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Prisoners to restore heritage structures

Antara Das


A grant of around $64,000 awarded over a two-year period will be handed over to INTACH


— Photo: Sushanta Patronobish

Life begins anew: The Lalgola open air correctional home for prisoners in Murshidabad district, West Bengal.

Kolkata: Inmates of the Lalgola open-air correctional home in West Bengal’s Murshidabad district will soon have a new job on their hands. From October, they will participate in the conservation of heritage structures within their campus.

The project, which has been awarded the International Ambassador’s Fund for Cultural Preservation Grant from the United States Embassy, is to be implemented by the West Bengal chapter of Indian National Trust for Art and Cultural Heritage (INTACH).

A grant of around $64,000 awarded over a two-year period will be handed over to INTACH, which will provide technical supervision and training to the convicts.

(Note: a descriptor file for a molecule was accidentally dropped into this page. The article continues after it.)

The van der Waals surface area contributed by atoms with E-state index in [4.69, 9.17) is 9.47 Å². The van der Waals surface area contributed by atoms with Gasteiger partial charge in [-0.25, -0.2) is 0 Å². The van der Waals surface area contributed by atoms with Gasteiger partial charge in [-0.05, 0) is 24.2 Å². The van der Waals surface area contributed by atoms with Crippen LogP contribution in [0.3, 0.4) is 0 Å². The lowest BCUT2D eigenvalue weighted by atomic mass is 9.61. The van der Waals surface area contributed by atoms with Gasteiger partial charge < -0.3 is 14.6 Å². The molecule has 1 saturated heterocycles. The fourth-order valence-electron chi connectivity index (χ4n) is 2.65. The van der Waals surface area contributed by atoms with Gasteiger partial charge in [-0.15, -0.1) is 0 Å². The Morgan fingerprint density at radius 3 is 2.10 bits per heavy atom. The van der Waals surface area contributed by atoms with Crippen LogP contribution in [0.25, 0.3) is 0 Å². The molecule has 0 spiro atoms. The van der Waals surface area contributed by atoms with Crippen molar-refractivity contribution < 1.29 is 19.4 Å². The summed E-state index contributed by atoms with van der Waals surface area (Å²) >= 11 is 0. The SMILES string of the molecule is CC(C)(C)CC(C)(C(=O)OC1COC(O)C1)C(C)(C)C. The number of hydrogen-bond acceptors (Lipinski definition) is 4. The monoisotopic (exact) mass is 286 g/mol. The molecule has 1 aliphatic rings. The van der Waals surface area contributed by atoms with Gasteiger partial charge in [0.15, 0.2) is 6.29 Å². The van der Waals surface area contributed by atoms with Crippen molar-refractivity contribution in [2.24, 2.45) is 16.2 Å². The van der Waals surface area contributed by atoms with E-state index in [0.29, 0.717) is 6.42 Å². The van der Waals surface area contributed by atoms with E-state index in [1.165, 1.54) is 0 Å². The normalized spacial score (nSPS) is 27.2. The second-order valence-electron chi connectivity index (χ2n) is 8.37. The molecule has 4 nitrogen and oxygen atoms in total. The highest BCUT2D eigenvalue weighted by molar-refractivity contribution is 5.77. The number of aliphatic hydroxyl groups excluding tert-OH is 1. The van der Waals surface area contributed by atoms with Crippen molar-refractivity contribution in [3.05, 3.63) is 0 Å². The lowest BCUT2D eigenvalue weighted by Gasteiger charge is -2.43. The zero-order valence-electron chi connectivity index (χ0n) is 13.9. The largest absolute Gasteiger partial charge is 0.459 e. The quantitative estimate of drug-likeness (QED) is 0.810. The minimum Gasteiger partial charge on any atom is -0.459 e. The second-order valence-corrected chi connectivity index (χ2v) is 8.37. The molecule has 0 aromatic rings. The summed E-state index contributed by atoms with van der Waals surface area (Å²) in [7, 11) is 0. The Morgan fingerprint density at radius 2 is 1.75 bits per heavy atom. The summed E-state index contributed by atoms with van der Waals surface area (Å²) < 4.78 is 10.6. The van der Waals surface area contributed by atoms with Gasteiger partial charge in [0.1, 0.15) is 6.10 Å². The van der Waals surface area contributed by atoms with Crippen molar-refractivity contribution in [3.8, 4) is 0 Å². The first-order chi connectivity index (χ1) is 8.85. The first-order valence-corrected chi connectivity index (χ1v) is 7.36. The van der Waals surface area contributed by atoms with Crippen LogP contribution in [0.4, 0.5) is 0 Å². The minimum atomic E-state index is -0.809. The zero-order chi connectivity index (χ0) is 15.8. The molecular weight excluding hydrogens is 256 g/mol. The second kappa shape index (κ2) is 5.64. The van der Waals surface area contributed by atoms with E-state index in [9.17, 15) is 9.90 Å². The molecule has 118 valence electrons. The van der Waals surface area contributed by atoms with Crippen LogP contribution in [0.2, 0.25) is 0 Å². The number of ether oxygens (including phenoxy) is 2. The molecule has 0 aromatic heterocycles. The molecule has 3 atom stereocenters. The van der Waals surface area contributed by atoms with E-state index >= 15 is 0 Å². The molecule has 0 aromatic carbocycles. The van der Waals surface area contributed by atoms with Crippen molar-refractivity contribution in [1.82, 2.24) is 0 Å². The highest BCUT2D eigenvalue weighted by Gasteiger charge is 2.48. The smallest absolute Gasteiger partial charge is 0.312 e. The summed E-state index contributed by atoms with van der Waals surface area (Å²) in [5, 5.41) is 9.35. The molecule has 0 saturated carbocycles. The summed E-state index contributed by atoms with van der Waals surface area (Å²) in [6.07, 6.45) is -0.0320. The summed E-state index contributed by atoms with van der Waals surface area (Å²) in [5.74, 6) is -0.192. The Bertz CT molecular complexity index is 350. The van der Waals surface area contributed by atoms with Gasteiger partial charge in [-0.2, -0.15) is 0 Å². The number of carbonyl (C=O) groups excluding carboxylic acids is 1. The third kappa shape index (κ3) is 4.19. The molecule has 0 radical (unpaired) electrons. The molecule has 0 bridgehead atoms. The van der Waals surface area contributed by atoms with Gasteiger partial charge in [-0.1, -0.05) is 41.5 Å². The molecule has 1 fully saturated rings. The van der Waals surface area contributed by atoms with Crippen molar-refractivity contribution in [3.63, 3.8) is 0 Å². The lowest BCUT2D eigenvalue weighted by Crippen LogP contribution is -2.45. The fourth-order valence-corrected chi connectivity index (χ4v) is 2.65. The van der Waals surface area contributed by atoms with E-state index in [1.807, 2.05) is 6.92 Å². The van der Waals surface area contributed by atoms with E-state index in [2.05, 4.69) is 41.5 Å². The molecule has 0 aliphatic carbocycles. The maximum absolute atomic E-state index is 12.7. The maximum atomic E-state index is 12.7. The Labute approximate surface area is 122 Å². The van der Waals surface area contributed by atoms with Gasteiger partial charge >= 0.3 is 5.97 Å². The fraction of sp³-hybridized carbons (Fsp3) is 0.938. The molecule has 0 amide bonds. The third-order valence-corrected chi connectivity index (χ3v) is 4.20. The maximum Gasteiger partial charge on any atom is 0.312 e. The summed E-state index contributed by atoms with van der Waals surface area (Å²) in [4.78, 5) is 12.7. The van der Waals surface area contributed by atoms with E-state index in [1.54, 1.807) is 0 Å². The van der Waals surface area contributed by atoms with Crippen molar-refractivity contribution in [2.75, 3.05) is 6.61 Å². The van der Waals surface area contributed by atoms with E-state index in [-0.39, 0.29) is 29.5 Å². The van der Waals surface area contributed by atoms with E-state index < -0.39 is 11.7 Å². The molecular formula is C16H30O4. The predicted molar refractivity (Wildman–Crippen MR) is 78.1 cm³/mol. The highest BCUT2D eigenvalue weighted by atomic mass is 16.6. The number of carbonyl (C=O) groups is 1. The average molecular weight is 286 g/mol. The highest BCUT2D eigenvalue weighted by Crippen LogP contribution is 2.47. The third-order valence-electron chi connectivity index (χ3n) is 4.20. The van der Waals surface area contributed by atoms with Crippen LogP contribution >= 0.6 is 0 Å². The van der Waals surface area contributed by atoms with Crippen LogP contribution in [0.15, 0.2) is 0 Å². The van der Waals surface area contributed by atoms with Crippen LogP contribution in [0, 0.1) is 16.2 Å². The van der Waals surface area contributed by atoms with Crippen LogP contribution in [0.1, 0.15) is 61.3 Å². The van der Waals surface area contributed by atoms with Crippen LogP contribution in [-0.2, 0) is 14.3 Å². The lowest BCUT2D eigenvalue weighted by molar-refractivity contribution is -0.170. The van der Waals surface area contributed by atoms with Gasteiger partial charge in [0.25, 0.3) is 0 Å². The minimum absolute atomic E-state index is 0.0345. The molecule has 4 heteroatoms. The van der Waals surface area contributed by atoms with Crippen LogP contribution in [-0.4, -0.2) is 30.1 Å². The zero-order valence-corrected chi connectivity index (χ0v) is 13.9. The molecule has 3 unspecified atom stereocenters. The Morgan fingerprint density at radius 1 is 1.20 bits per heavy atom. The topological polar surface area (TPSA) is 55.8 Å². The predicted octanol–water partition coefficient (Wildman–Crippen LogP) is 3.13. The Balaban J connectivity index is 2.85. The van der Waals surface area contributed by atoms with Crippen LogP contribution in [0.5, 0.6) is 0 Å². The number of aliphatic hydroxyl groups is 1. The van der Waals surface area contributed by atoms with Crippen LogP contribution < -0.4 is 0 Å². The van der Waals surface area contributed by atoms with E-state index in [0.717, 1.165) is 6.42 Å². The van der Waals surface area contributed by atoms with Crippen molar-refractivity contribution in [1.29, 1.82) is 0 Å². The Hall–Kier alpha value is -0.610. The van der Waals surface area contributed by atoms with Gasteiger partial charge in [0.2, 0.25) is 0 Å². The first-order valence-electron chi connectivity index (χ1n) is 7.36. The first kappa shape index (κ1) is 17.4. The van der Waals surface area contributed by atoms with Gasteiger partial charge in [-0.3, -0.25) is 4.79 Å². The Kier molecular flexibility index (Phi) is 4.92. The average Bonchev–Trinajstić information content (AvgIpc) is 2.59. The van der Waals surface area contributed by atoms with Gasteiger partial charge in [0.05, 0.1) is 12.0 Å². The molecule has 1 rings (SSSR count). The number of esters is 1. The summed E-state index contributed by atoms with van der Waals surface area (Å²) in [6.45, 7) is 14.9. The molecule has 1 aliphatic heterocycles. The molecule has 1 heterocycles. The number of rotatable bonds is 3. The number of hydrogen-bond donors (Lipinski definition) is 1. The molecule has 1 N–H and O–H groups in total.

“The unique feature of the project is that it combines conservation efforts with vocational training for the inmates of the home,” said B. D. Sharma, Inspector General of Correctional Services. “The skills that they pick up can prove useful once they complete their sentence,” he pointed out.

While those conversant in masonry work will be involved, skilled inmates from other prisons might be transferred to Lalgola, if necessary.

Chief Minister Buddhadeb Bhattacharjee is happy with the project and has expressed his desire to visit Lalgola.

The heritage structures, which include around 300-year-old temples, as well as the building where Bankim Chandra Chattopadhyay is said to have started work on the draft of his novel Anandamath, are likely to act as added attractions to tourists visiting the historical sites of Murshidabad district.

The correctional home is situated on the grounds belonging to the erstwhile royal family of Lalgola, which has since been handed over to the State government.

The project was selected to represent India at the global competition in Washington D.C.

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